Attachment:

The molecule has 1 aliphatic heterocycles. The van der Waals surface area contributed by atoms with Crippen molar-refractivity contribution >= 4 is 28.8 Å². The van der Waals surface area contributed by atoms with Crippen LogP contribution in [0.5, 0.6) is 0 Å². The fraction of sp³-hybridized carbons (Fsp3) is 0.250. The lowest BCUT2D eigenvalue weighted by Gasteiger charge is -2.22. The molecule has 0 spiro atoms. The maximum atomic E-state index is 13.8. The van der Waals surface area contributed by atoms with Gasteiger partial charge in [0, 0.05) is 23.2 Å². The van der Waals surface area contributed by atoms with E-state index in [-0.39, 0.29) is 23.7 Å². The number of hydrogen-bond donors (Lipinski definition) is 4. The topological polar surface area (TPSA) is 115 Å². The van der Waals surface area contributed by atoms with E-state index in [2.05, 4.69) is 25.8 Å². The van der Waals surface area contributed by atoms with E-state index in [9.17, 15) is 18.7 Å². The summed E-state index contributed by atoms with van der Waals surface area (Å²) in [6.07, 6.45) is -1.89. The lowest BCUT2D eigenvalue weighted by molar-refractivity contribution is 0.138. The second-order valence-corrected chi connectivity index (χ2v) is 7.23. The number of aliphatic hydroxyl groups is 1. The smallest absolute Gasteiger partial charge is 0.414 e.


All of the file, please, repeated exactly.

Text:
The molecule has 1 aliphatic heterocycles. The van der Waals surface area contributed by atoms with Crippen molar-refractivity contribution >= 4 is 28.8 Å². The van der Waals surface area contributed by atoms with Crippen LogP contribution in [0.5, 0.6) is 0 Å². The fraction of sp³-hybridized carbons (Fsp3) is 0.250. The lowest BCUT2D eigenvalue weighted by Gasteiger charge is -2.22. The molecule has 0 spiro atoms. The maximum atomic E-state index is 13.8. The van der Waals surface area contributed by atoms with Gasteiger partial charge in [0, 0.05) is 23.2 Å². The van der Waals surface area contributed by atoms with E-state index in [-0.39, 0.29) is 23.7 Å². The number of hydrogen-bond donors (Lipinski definition) is 4. The topological polar surface area (TPSA) is 115 Å². The van der Waals surface area contributed by atoms with E-state index in [2.05, 4.69) is 25.8 Å². The van der Waals surface area contributed by atoms with E-state index in [9.17, 15) is 18.7 Å². The summed E-state index contributed by atoms with van der Waals surface area (Å²) in [6.07, 6.45) is -1.89. The lowest BCUT2D eigenvalue weighted by molar-refractivity contribution is 0.138. The second-order valence-corrected chi connectivity index (χ2v) is 7.23. The number of aliphatic hydroxyl groups is 1. The smallest absolute Gasteiger partial charge is 0.414 e.